Buckle Up, It’s Going to get Bumpy.


There was this pic on the Book of Faces.  I originally thought to write just a short bit of snark on it but instead it turned into a rant.

The snark:  Then they won’t be providing cover for the bad ones.

The problem is that police departments are bureaucratic organizations. And like all bureaucratic organizations the “Iron Law” applies. In this case, it’s fully developed. Those “dedicated to the organization itself” (as opposed to those “dedicated to the goals of the organization”) are fully in charge.

I’m not even saying it’s a majority of law enforcement officers, just “the ones driving the bus.”

A serious housecleaning is necessary. I would prefer it happen from within. It’s better for them, better for us, and likely to have a whole lot less collateral damage. But years of promises and no actual cleaning makes me skeptical of “this time for sure.” So at this point I have grave doubts that it can come from within. And, indeed, the Iron Law would seem to imply that the change cannot come from within.

That leaves political fixes “from above”. But political requires that it become an issue for the politicians. And for it to become an issue for the politicians, it has to be something that’s politically profitable for them. And for that to happen there has to be a climate of opinion making this issue important enough that it will affect who people vote for.

And that means people need to be both aware of and outraged over police abuses, real police abuses not the drummed up stuff we sometimes see.

You see, I’ve noticed a disturbing trend with the big protests, fomented by BLM and like groups: they only seem to raise a ruckus when the supposed “abuse” (shooting of Michael Brown as one example) is entirely justified (assault a police officer, attempt to steal his weapon, and charge at him once he has weapon drawn and you’re only a victim of your own stupidity), or where the system was working (the officer who killed George Floyd was immediately fired and, after a brief period for investigation arrested).

When the cases are actual abuse? Crickets. At best they’ll be mentioned as an aside in the midst of people protesting legitimate exercise of law enforcement authority.

This portrayal of legitimate law enforcement authority does nothing to help curb abuses of police power. If anything it undercuts attempts by making all objections seem every bit as misapplied.

And this happens again and again and again. There’s a saying “once is chance, twice is coincidence, three times is enemy action.” Well we’re well into “enemy action” on this. And one has to wonder why, what’s the gain.

I could speculate, get well into “conspiracy theory” territory. The same folk who are behind these protests are also among those who, as just one example, want to ban private firearm ownership. And enforcing a general ban on firearms, particularly in the wake of the massive non-compliance for things like magazine size restrictions and bump stock bans, would require severe police abuse. Undermine the credibility of accusations of abuse and it becomes much easier to carry it out.

Mind you, I don’t believe it’s anything as straightforward as that. Indeed, I’m not sure that the folk organizing this have anything as specific as a plan. It could also simply be a matter of undermining police authority in general, or hamstringing the police, so as to give certain groups a much freer hand in ignoring/violating the law as they pursue their various ends.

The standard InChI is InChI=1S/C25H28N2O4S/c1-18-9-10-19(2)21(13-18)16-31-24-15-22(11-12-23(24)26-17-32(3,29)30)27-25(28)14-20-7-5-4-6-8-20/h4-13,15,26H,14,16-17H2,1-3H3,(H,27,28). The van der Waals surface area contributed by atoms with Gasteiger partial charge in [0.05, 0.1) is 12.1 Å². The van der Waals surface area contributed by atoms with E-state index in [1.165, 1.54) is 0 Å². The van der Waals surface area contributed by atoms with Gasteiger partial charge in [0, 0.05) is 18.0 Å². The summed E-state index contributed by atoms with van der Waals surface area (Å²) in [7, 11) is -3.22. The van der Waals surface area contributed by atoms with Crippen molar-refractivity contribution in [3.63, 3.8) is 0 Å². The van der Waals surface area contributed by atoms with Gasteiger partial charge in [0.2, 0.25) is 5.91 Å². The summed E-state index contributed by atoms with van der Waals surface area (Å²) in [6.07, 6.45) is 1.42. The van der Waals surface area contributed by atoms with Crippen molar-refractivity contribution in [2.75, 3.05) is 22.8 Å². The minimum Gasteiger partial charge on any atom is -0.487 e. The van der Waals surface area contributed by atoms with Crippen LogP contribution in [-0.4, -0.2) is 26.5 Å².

In any case, buckle up. It’s going to get bumpy.

2 thoughts on “Buckle Up, It’s Going to get Bumpy.”

  1. I have a different take on this.

    IIRC Most of the “Bad Cops” happens in the High Crime areas of Democratic strongholds.

    Of course, the Democratic Leadership want to ignore the High Crime areas especially when the High Crime areas largely the areas with a high population of poor minorities. The sort of people that the Democrats claim to want to help.

    Of course, both the criminals and the crime victims are often poor minorities.

    While doing something about the crime would help the poor minorities, it means admitting that the criminals are mostly “poor” minorities. The Democrats don’t want to acknowledge that fact.

    So the Democratic Politicians like cases of “Bad Cops” because it takes the focus away from their failure to help the victims of the crime in those areas.

    It is very very interesting that Black Lives Matter aren’t concerned about Blacks who are the victims of Black Criminals.


  2. In real life, when the good cops get tired of it and quit– they’re quitting the big, political city forces, and moving to places where they are allowed to, you know, police.

    Contrast Portland and Des Moines. There were maybe three nights when stuff got out of control, it was actually “got out of control” not “started out of control”, and then the police actually did their jobs before things got out of control. There were a bunch of calls about mysterious piles of bricks (I heard about it because it was being mocked, but then I predicted that any piles would have some sort of reason to be there, but wouldn’t be used if they were contacted about them), the guys casing government buildings were made aware in a very friendly, I-saw-your-face, see-you-at-the-protest-tonight kind of way. And, amazingly, we are not…well, Portland. (That our protests don’t start out by being theoretically illegal but enabled by those in power helps, too– Iowa doesn’t have a masking order, and never did the stay-at-home order.)


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